As we near the 9/11 anniversary, again, let us all take a moment to remember that the junior senator from New York made it a personal mission to ensure rescue workers and others affected by the poisoned air of above Ground Zero were not ignored by their government—during a time when ignoring them was the defacto position of that government. There’s tapes of that, by the way.
The Clinton who emerges from the WNYC tapes is passionate, raw and unrestrained. Above all, she is livid. She had just learned that the Bush administration instructed officials of the federal Environmental Protection Agency (EPA) to reassure New Yorkers after 9/11 that the air over Ground Zero was safe. In fact, they had a pretty good idea that it was a toxic pall of asbestos, cement, glass dust, heavy metals, fuels and PCBs.“I am outraged,” Clinton went on. “In the immediate aftermath, the first couple of days, nobody could know. But a week later? Two weeks later? Two months later? Six months later? Give me a break!”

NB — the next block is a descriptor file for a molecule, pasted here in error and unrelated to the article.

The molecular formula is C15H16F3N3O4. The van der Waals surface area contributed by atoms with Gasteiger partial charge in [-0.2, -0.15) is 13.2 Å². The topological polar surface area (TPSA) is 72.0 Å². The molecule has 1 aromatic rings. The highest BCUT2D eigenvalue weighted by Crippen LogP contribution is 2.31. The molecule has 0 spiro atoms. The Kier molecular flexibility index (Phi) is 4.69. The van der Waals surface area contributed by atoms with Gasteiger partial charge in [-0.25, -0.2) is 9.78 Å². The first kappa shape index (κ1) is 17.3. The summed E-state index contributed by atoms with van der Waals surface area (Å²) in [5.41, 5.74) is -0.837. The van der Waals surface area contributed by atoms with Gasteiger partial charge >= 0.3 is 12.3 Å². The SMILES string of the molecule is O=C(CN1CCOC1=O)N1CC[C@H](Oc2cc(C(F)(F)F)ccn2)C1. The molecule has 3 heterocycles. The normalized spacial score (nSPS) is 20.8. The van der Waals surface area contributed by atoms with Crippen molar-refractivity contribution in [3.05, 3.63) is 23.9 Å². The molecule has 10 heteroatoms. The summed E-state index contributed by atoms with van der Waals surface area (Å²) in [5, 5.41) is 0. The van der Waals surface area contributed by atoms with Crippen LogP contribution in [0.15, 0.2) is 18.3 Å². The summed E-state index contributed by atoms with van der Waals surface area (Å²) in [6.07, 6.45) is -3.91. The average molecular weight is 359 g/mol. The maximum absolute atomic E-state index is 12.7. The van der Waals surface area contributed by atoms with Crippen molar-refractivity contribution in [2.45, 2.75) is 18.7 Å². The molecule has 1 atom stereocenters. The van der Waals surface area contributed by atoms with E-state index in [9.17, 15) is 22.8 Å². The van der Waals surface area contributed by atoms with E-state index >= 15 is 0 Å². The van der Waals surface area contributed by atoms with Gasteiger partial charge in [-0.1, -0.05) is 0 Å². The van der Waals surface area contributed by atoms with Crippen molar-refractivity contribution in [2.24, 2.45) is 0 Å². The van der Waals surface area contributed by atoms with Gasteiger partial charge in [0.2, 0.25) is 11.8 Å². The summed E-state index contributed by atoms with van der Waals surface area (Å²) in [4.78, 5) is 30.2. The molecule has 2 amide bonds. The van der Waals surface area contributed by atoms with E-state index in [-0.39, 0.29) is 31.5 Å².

Survivors from the attacks who met Clinton at the time tell now-familiar stories: she genuinely cared about them, she followed up afterward, she had an impressive command of detail, and she was relentless in twisting arms in the recalcitrant system until it delivered results.
By April 2004 the program had grown to a $90m fund offering three free medical exams a year to 50,000 first responders and residents of lower Manhattan. In 2010, Clinton having passed on the baton to her successor in the US senate, Kirsten Gillibrand, reluctant Republicans in Congress were cajoled into passing the $4bn Zadroga Act, covering the health costs of those impaired by the toxic fumes. Last year the program was extended for 75 years, and now serves 65,000 emergency responders and almost 10,000 9/11 resident survivors.
No matter what else you might think about Hillary Clinton, this was one of her most effective campaigns. It’s still embarrassing that it was necessary, however.